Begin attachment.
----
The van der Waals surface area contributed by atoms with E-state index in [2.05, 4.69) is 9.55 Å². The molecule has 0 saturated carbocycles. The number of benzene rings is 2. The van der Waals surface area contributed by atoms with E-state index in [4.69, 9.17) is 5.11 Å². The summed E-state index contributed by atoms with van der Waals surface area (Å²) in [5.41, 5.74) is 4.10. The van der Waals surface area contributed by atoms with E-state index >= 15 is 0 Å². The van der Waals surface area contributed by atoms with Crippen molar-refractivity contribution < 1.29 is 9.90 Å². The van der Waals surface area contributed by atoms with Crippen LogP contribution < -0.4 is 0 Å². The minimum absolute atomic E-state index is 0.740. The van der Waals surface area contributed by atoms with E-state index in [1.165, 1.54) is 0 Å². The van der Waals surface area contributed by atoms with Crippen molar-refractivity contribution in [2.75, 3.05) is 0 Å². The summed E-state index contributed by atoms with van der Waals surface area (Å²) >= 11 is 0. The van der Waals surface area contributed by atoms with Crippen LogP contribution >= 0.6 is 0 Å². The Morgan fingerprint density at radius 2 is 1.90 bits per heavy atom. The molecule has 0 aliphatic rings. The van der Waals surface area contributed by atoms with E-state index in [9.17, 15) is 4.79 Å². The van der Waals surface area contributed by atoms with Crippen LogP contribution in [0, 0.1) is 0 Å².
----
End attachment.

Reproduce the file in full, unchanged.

The van der Waals surface area contributed by atoms with E-state index in [2.05, 4.69) is 9.55 Å². The molecule has 0 saturated carbocycles. The number of benzene rings is 2. The van der Waals surface area contributed by atoms with E-state index in [4.69, 9.17) is 5.11 Å². The summed E-state index contributed by atoms with van der Waals surface area (Å²) in [5.41, 5.74) is 4.10. The van der Waals surface area contributed by atoms with E-state index >= 15 is 0 Å². The van der Waals surface area contributed by atoms with Crippen molar-refractivity contribution < 1.29 is 9.90 Å². The van der Waals surface area contributed by atoms with Crippen LogP contribution < -0.4 is 0 Å². The minimum absolute atomic E-state index is 0.740. The van der Waals surface area contributed by atoms with E-state index in [1.165, 1.54) is 0 Å². The van der Waals surface area contributed by atoms with Crippen molar-refractivity contribution in [2.75, 3.05) is 0 Å². The summed E-state index contributed by atoms with van der Waals surface area (Å²) >= 11 is 0. The van der Waals surface area contributed by atoms with Crippen LogP contribution >= 0.6 is 0 Å². The Morgan fingerprint density at radius 2 is 1.90 bits per heavy atom. The molecule has 0 aliphatic rings. The van der Waals surface area contributed by atoms with E-state index in [9.17, 15) is 4.79 Å². The van der Waals surface area contributed by atoms with Crippen LogP contribution in [0, 0.1) is 0 Å².